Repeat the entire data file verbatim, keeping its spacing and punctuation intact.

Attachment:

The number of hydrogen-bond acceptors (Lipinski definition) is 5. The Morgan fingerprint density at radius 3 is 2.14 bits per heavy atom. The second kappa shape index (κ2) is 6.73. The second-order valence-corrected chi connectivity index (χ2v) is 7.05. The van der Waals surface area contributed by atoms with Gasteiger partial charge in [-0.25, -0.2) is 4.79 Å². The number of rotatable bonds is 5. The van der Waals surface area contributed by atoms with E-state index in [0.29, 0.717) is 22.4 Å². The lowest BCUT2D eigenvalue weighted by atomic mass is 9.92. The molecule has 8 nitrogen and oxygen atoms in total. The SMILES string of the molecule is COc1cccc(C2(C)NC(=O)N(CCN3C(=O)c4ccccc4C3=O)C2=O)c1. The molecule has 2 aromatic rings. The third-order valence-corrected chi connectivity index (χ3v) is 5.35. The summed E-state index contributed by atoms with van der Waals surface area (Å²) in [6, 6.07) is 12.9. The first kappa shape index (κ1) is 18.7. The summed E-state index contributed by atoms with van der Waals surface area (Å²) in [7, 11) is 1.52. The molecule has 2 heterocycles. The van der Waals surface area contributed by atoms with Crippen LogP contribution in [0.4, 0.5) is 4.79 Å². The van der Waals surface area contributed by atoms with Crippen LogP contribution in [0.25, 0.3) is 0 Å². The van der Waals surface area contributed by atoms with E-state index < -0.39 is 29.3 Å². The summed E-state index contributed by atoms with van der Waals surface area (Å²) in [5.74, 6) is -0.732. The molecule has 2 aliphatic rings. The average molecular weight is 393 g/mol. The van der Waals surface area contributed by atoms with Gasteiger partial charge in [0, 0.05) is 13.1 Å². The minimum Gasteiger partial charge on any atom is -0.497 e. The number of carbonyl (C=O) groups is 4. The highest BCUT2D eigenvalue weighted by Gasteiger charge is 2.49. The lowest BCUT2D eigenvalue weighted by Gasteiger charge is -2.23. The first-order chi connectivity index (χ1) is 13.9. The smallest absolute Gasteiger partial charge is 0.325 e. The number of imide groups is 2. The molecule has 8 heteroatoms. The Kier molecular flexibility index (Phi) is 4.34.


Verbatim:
The number of hydrogen-bond acceptors (Lipinski definition) is 5. The Morgan fingerprint density at radius 3 is 2.14 bits per heavy atom. The second kappa shape index (κ2) is 6.73. The second-order valence-corrected chi connectivity index (χ2v) is 7.05. The van der Waals surface area contributed by atoms with Gasteiger partial charge in [-0.25, -0.2) is 4.79 Å². The number of rotatable bonds is 5. The van der Waals surface area contributed by atoms with E-state index in [0.29, 0.717) is 22.4 Å². The lowest BCUT2D eigenvalue weighted by atomic mass is 9.92. The molecule has 8 nitrogen and oxygen atoms in total. The SMILES string of the molecule is COc1cccc(C2(C)NC(=O)N(CCN3C(=O)c4ccccc4C3=O)C2=O)c1. The molecule has 2 aromatic rings. The third-order valence-corrected chi connectivity index (χ3v) is 5.35. The summed E-state index contributed by atoms with van der Waals surface area (Å²) in [6, 6.07) is 12.9. The first kappa shape index (κ1) is 18.7. The summed E-state index contributed by atoms with van der Waals surface area (Å²) in [7, 11) is 1.52. The molecule has 2 heterocycles. The van der Waals surface area contributed by atoms with Crippen LogP contribution in [0.4, 0.5) is 4.79 Å². The van der Waals surface area contributed by atoms with Crippen LogP contribution in [0.25, 0.3) is 0 Å². The van der Waals surface area contributed by atoms with E-state index < -0.39 is 29.3 Å². The summed E-state index contributed by atoms with van der Waals surface area (Å²) in [5.74, 6) is -0.732. The molecule has 2 aliphatic rings. The average molecular weight is 393 g/mol. The van der Waals surface area contributed by atoms with Gasteiger partial charge in [0, 0.05) is 13.1 Å². The minimum Gasteiger partial charge on any atom is -0.497 e. The number of carbonyl (C=O) groups is 4. The highest BCUT2D eigenvalue weighted by Gasteiger charge is 2.49. The lowest BCUT2D eigenvalue weighted by Gasteiger charge is -2.23. The first-order chi connectivity index (χ1) is 13.9. The smallest absolute Gasteiger partial charge is 0.325 e. The number of imide groups is 2. The molecule has 8 heteroatoms. The Kier molecular flexibility index (Phi) is 4.34.